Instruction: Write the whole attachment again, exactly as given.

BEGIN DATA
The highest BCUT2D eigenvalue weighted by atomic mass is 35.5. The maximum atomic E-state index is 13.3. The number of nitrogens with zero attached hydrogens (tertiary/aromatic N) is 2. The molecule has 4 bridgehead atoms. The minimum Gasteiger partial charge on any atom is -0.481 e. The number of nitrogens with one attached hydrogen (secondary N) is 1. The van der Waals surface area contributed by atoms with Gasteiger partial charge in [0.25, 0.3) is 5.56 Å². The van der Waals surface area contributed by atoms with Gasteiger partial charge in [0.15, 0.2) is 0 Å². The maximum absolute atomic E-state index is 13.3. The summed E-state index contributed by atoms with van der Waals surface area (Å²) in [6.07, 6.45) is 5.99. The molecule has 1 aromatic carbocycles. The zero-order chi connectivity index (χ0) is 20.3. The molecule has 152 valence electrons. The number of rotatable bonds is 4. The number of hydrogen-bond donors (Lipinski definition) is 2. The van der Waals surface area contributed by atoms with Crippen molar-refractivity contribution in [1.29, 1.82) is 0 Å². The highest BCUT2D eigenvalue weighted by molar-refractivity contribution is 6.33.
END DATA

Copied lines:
The highest BCUT2D eigenvalue weighted by atomic mass is 35.5. The maximum atomic E-state index is 13.3. The number of nitrogens with zero attached hydrogens (tertiary/aromatic N) is 2. The molecule has 4 bridgehead atoms. The minimum Gasteiger partial charge on any atom is -0.481 e. The number of nitrogens with one attached hydrogen (secondary N) is 1. The van der Waals surface area contributed by atoms with Gasteiger partial charge in [0.25, 0.3) is 5.56 Å². The van der Waals surface area contributed by atoms with Gasteiger partial charge in [0.15, 0.2) is 0 Å². The maximum absolute atomic E-state index is 13.3. The summed E-state index contributed by atoms with van der Waals surface area (Å²) in [6.07, 6.45) is 5.99. The molecule has 1 aromatic carbocycles. The zero-order chi connectivity index (χ0) is 20.3. The molecule has 152 valence electrons. The number of rotatable bonds is 4. The number of hydrogen-bond donors (Lipinski definition) is 2. The van der Waals surface area contributed by atoms with Crippen molar-refractivity contribution in [1.29, 1.82) is 0 Å². The highest BCUT2D eigenvalue weighted by molar-refractivity contribution is 6.33.